In January 2012, disease symptoms including chlorosis, leaf crinkle, leaf curving and stunting of whole plants, virescence, and curving and necrosis of flower stalks were observed in Freesia hybrida cvs. Evone, Honey Moon, Golden Gem, and Pallas in Icheon and Suwon (Gyeonggi Province in Korea). To determine a possible phytoplasma infection, the symptomatic freesia plants were examined for the presence of phytoplasma 16S rDNA fragment by PCR with the primer pair P1/P6 (2) and R16F1/R16R1 (in nested PCR), which amplifies phytoplasma 16S rDNA regions (4). An expected PCR product of ~1,096 bp was obtained from the symptomatic freesia plants, and they were designated as FreLN, Fre-phy-Ev4, Fre-phy-Ev6, Fre-phy-GG, Fre-phy-HM, and Fre-phy-Pal. The PCR products were sequenced and registered as GenkBank accessions AB695174 and AB709951-55. The sequence corresponding to symptomatic freesia had 98.8 to 99.4% identity with Stolbur phytoplasma strains in the 16S rDNA region, and it had only 95.7 to 96.3% identity with AY phytoplasma strains. In the ultra-thin sections of the leaf midribs, globous phytoplasmal bodies 54 to 214 nm in size were observed in sieve tube elements of phloem tissue. Fre-Phy-Ev6 and Fre-Phy-HM were doube-infected with Stolbur phytoplasma and Freesia mosaic virus (FreMV). Fre-Phy-Ev6 and Fre-Phy-HM revealed necrosis of flower stalks and flower color breaking besides curving of flower stalks. Therefore, flower color breaking and flower stalk necrosis were assumed to be caused by FreMV (1). Symptoms of chlorosis and stunting of whole plants shown in FreLN and virescence of Fre-phy-GG were typical symptoms of phytoplasmal diseases, while leaf crinkle, leaf curving, and curving of flower stalks appeared to be unique symptoms in F. hybrida. Stolbur phytoplasma was abundant in commercial freesia cultivation fields. Some of the cultivars, such as cv. Pallas, showed only curving of leaf and flower stalks without any typical symptom of phytoplasmal diseases. A phytoplasmal disease was reported in Poland in 2001 from F. hybrida exhibiting leaf chlorotic and necrotic spots, and classified as AY I-B based on RFLP analysis of PCR products (3). To our knowledge, this is the first report of Stolbur phytoplasma in F. hybrida. This result is significant because F. hybrida could be the infection source of Stolbur phytoplasma disease in floricultural crops. Interestingly, we found a prevalence of Stolbur phytoplasma in Petunia hybrida cultivars (GenBank Accession Nos. AB713757 to AB713758). High nucleotide sequence identity of 99.8% in the 16S rDNA region of Stolbur phytoplasma isolates from petunia and freesia support the inference that those Stolbur phytoplasma isolates could infect both floricultural crops.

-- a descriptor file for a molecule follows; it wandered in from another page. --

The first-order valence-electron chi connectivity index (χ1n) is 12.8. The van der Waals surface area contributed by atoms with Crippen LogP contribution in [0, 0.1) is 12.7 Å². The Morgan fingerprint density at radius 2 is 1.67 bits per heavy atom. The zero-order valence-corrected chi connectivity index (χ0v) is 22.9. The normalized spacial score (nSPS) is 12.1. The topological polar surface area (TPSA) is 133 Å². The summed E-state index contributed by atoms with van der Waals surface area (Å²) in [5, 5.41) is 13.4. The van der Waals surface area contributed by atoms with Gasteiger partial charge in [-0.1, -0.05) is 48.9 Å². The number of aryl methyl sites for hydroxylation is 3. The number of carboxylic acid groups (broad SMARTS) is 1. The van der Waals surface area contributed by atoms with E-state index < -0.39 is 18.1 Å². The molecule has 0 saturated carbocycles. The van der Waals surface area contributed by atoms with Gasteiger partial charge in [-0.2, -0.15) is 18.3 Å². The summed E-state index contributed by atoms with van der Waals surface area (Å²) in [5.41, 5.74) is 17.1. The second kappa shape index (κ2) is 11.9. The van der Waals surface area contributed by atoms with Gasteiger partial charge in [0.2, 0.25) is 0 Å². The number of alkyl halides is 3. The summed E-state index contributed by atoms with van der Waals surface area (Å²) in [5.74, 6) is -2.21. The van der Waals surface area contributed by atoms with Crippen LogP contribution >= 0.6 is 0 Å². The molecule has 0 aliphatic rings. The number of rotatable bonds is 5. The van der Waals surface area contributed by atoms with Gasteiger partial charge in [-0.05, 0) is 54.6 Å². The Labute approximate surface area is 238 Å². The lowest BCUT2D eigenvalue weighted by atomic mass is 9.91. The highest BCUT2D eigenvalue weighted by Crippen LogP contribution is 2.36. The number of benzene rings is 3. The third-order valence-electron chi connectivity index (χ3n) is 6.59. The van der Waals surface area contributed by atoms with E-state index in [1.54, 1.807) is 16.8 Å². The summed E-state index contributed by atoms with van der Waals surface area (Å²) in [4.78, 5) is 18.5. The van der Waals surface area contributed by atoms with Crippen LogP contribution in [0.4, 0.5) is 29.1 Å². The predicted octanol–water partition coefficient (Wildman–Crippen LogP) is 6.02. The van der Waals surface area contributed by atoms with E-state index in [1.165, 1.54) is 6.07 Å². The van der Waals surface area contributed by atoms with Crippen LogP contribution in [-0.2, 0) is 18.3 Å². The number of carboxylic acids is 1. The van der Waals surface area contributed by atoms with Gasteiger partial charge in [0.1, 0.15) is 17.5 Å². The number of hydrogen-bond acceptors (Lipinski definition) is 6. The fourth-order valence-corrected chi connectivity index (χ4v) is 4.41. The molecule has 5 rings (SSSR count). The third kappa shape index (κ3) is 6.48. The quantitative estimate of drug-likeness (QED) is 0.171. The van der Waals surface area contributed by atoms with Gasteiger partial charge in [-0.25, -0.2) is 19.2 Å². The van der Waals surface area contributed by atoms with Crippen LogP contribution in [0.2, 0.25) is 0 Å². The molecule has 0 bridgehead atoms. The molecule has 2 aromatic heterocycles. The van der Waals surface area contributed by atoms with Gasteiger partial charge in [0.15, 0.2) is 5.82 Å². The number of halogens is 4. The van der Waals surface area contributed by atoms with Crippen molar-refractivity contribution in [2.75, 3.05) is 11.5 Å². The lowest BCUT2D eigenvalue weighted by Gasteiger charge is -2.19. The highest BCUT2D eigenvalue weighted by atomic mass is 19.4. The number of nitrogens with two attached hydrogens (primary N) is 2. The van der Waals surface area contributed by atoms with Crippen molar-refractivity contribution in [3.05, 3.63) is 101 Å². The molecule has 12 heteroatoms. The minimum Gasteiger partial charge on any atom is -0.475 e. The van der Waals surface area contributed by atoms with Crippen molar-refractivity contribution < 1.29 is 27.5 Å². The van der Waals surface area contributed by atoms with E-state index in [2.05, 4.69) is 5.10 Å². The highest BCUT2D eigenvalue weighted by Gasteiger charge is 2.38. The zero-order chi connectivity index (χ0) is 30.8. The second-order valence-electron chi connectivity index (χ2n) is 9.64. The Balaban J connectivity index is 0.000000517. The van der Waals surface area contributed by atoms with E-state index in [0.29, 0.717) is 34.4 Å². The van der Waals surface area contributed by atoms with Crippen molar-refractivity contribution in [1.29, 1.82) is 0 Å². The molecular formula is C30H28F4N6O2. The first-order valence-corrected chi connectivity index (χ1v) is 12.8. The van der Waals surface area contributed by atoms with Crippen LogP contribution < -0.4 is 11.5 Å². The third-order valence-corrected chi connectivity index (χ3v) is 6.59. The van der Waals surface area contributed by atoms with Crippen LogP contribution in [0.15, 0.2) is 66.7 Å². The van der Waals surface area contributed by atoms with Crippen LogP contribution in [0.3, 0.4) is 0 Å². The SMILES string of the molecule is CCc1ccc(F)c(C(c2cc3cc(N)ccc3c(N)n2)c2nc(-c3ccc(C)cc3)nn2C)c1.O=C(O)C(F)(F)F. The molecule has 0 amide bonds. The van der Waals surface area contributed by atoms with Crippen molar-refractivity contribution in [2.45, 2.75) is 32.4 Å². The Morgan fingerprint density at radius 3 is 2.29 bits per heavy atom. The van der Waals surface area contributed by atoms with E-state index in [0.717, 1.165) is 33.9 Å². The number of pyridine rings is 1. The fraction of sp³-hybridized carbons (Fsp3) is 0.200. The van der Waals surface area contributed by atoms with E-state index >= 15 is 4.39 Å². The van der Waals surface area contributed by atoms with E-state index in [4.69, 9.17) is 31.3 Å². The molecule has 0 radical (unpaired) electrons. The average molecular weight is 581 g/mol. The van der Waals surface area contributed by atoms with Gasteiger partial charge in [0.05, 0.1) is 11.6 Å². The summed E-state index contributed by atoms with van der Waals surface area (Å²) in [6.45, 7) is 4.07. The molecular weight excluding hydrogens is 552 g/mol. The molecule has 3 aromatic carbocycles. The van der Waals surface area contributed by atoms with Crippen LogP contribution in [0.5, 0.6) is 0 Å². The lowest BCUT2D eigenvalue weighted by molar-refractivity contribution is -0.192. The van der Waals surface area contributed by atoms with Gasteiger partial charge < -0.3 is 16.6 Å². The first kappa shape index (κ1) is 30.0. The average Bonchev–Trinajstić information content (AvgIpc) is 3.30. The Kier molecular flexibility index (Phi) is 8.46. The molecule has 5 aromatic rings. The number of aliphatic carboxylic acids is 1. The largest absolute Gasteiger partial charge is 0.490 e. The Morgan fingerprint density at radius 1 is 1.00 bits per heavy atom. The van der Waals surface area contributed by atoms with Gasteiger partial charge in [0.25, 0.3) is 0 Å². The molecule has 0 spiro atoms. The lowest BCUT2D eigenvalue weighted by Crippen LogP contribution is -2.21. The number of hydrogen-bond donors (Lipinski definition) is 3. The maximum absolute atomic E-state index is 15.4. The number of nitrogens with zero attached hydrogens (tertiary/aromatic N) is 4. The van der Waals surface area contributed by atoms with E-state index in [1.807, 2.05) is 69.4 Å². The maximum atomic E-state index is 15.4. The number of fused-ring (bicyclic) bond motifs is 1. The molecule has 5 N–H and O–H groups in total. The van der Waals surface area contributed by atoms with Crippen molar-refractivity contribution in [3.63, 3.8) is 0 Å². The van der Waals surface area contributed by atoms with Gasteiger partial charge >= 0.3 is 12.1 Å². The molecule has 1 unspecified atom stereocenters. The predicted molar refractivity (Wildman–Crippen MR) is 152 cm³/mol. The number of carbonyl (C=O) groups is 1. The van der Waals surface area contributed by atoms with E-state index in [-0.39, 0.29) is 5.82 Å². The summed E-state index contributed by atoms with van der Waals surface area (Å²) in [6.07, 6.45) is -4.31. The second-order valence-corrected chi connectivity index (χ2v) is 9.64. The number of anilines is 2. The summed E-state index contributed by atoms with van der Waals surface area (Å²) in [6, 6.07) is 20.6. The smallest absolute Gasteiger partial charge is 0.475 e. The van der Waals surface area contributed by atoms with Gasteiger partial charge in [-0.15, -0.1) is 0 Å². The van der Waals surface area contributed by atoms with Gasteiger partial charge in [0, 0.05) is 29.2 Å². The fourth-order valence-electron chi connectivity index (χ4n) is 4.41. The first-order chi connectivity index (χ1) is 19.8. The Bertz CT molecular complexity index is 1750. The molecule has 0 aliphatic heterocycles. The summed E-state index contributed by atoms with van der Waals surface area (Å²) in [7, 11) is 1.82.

References: (1) A. A. Brunt. Freesia. Page 274 in: Virus and virus-like Diseases of Bulb and Flower Crops, John Wiley & Sons, Chichester, 1995. (2) S. Deng and C. Hiruki. J. Microbiol. Methods. 14:53, 1991. (3) M. Kamińska and H. Sliwa. Plant Dis. 85:336, 2001. (4) I. M. Lee et al. Phytopathology 84:559, 1994.